Most of us are very protective of our public image, aren't we? We want others to have a good impression of us. As a society, we put great emphasis on the job, the neighborhood, the social circles in which we move. But today, Jesus tells us that those things are not important. In the Gospel , we find Jesus in the temple where He warns us to “Beware of the scribes, who like to walk around in long robes, and be greeted with respect in the marketplaces, have the best seats and places of honor”. Instead we are told that the poor widow who gave all that she has and lives a life of humility, is the example we should follow. We all know this text as “The Widow's Mite”. It is a familiar story which we have heard over and over again....”the widow gave everything that she had.....we should be generous like her.” This reading is often used during stewardship or tithing drives, urging us to dig deep and give till it hurts. Perhaps that is a good interpretation.... on the surface. Even though we know that Jesus does not expect us to empty our bank accounts, we are certainly called to be generous. After all, it takes money to run the business of a parish. It takes money to fund the charitable programs of the church. But I propose that there is another interpretation of today's Gospel reading which is equally important. There is something else going on here. This gospel is not simply about the treasure of is about the treasure of poverty.

What am I talking about? The riches of poverty? Most of us have not really experienced poverty, have we? Sure, there are times when money is tight, but real poverty? No. This is something most of us read about in the newspaper or see in infomercials. Truthfully, we see poverty as a problem which needs to be fixed. It is on the lips of every politician these days. As a society we do have a real obligation to look at the poverty around us and alleviate its effects. But Jesus tells us today that the poverty of the widow in the gospel today is not a problem to be fixed but rather a virtue to imitate. The poor widow embodies the virtue of spiritual poverty. She doesn't need to have the long robes, the best seat in the house or even the pretense of holiness. So she does something that makes no sense, she gives everything that she has, her last two coins. Her gift is an expression of faith, trust and dependence upon God.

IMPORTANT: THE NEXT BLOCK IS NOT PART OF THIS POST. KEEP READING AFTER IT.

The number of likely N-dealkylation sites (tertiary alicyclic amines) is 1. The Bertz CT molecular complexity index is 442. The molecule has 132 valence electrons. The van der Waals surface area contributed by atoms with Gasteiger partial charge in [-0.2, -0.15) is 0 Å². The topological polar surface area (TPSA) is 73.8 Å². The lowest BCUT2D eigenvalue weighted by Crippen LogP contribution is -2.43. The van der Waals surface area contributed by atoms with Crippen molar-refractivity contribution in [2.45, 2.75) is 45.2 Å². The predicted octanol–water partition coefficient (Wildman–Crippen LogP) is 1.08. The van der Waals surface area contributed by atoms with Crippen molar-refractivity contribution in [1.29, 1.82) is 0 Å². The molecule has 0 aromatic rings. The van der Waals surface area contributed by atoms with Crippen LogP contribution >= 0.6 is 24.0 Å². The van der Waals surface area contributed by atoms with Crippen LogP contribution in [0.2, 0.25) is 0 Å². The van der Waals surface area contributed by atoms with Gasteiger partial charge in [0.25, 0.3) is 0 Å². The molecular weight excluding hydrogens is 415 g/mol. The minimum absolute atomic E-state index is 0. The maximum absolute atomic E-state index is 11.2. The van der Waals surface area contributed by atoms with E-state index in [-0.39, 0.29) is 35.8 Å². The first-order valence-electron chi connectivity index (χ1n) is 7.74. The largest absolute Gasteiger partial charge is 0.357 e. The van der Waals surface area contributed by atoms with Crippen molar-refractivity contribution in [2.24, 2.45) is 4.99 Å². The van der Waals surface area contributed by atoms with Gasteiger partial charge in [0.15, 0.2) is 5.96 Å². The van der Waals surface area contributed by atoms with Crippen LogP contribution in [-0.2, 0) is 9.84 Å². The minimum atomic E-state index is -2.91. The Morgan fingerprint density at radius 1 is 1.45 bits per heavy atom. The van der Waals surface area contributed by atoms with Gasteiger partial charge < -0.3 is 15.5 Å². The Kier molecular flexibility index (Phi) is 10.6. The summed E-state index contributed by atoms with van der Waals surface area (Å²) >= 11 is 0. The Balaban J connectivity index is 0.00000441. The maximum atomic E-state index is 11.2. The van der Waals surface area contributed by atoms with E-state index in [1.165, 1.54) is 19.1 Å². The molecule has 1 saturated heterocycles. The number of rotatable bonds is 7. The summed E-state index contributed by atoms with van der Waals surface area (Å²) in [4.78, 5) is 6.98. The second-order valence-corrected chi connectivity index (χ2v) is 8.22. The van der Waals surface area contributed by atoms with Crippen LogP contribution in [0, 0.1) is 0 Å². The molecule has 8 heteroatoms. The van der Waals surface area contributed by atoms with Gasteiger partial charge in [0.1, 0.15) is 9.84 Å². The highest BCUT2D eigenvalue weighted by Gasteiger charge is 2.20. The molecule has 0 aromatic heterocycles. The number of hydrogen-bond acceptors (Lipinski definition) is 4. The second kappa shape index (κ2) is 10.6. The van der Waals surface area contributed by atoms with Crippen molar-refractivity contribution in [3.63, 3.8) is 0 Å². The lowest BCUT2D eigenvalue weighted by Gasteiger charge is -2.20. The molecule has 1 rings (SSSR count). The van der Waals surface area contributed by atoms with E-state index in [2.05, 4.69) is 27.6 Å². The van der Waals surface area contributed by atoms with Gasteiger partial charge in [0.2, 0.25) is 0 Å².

Like I said before, this story is not given to us so that we feel we should give everything we own. Imagine what would happen if everyone gave away all that they had to live on. All of a sudden, we would have a major crisis on our hands. We'd have to scramble to somehow take care of all of those people who now had nothing to live on. We do not have to mimic the widow's actions exactly any more than we have to die on a cross as Jesus did, in order to be Christlike. The point of the Gospel message is that we need to develop the spirit that prompted the widow to do what she did. We are called to sacrificial “living” in addition to our sacrificial “giving”. Let me repeat that we are called to “sacrificial living”. We need to live our lives with God at the center and remember that everything we have is a gift from Him. In turn, we are obliged to share these gifts with others. You know, giving comes in many forms. Sure....part of it is monetary support, but it can also be found in service to others.

Jesus sees into the hearts of people and knows their situations. He sees through the disguises that we all wear from time to time. He saw through the empty gestures of the scribes, the false pretenses and posturing. And He continues to see us clearly today. On the surface, the rich who give large gifts appear to be sincere. And many times those most fortunate are extremely generous. There is no question that we are grateful for their support. However the folks who give small amounts are important also. In fact, often they may actually be giving more. God doesn't judge the gift by its size, but its sincerity and generosity of heart. The widow in today's Gospel gave without concern for her well being. She gave from her heart and trusted in God's promises for her. This is the true discipleship to which we are called.